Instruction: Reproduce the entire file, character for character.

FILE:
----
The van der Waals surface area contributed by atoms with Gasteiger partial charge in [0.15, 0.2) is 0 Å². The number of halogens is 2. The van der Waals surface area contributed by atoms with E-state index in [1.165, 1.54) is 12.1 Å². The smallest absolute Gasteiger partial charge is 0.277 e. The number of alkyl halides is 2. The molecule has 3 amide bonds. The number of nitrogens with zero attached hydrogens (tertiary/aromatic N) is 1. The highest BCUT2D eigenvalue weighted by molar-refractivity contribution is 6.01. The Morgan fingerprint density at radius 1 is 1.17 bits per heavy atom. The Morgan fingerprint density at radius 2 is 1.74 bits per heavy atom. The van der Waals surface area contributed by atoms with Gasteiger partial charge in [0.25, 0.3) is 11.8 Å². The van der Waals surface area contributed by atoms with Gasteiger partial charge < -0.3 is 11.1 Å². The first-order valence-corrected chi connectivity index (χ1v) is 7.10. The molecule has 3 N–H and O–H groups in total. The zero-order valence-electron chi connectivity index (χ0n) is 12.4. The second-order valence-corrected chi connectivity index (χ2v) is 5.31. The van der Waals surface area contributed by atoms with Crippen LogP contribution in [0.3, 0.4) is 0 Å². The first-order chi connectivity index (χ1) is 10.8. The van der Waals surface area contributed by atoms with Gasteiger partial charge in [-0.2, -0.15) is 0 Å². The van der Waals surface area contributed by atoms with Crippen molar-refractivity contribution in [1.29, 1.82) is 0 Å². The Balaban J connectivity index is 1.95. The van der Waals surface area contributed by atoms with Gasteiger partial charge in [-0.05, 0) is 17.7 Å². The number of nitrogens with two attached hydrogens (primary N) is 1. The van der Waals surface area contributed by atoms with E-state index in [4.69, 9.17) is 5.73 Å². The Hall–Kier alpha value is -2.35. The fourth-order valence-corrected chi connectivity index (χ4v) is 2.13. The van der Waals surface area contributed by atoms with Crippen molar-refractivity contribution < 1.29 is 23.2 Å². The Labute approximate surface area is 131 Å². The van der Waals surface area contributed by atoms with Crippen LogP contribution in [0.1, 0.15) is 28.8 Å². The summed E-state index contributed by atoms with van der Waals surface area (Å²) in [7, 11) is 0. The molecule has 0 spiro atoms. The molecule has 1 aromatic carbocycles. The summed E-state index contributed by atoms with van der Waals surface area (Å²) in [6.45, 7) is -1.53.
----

The van der Waals surface area contributed by atoms with Gasteiger partial charge in [0.15, 0.2) is 0 Å². The number of halogens is 2. The van der Waals surface area contributed by atoms with E-state index in [1.165, 1.54) is 12.1 Å². The smallest absolute Gasteiger partial charge is 0.277 e. The number of alkyl halides is 2. The molecule has 3 amide bonds. The number of nitrogens with zero attached hydrogens (tertiary/aromatic N) is 1. The highest BCUT2D eigenvalue weighted by molar-refractivity contribution is 6.01. The Morgan fingerprint density at radius 1 is 1.17 bits per heavy atom. The Morgan fingerprint density at radius 2 is 1.74 bits per heavy atom. The van der Waals surface area contributed by atoms with Gasteiger partial charge in [0.25, 0.3) is 11.8 Å². The van der Waals surface area contributed by atoms with Gasteiger partial charge < -0.3 is 11.1 Å². The first-order valence-corrected chi connectivity index (χ1v) is 7.10. The molecule has 3 N–H and O–H groups in total. The zero-order valence-electron chi connectivity index (χ0n) is 12.4. The second-order valence-corrected chi connectivity index (χ2v) is 5.31. The van der Waals surface area contributed by atoms with Crippen LogP contribution in [0.3, 0.4) is 0 Å². The first-order chi connectivity index (χ1) is 10.8. The van der Waals surface area contributed by atoms with Gasteiger partial charge in [-0.2, -0.15) is 0 Å². The van der Waals surface area contributed by atoms with Crippen molar-refractivity contribution in [1.29, 1.82) is 0 Å². The Balaban J connectivity index is 1.95. The van der Waals surface area contributed by atoms with Gasteiger partial charge in [-0.05, 0) is 17.7 Å². The number of nitrogens with two attached hydrogens (primary N) is 1. The van der Waals surface area contributed by atoms with E-state index in [4.69, 9.17) is 5.73 Å². The Hall–Kier alpha value is -2.35. The fourth-order valence-corrected chi connectivity index (χ4v) is 2.13. The van der Waals surface area contributed by atoms with Crippen molar-refractivity contribution < 1.29 is 23.2 Å². The Labute approximate surface area is 131 Å². The van der Waals surface area contributed by atoms with Crippen LogP contribution in [0.1, 0.15) is 28.8 Å². The summed E-state index contributed by atoms with van der Waals surface area (Å²) in [7, 11) is 0. The molecule has 0 spiro atoms. The molecule has 1 aromatic carbocycles. The summed E-state index contributed by atoms with van der Waals surface area (Å²) in [6.45, 7) is -1.53.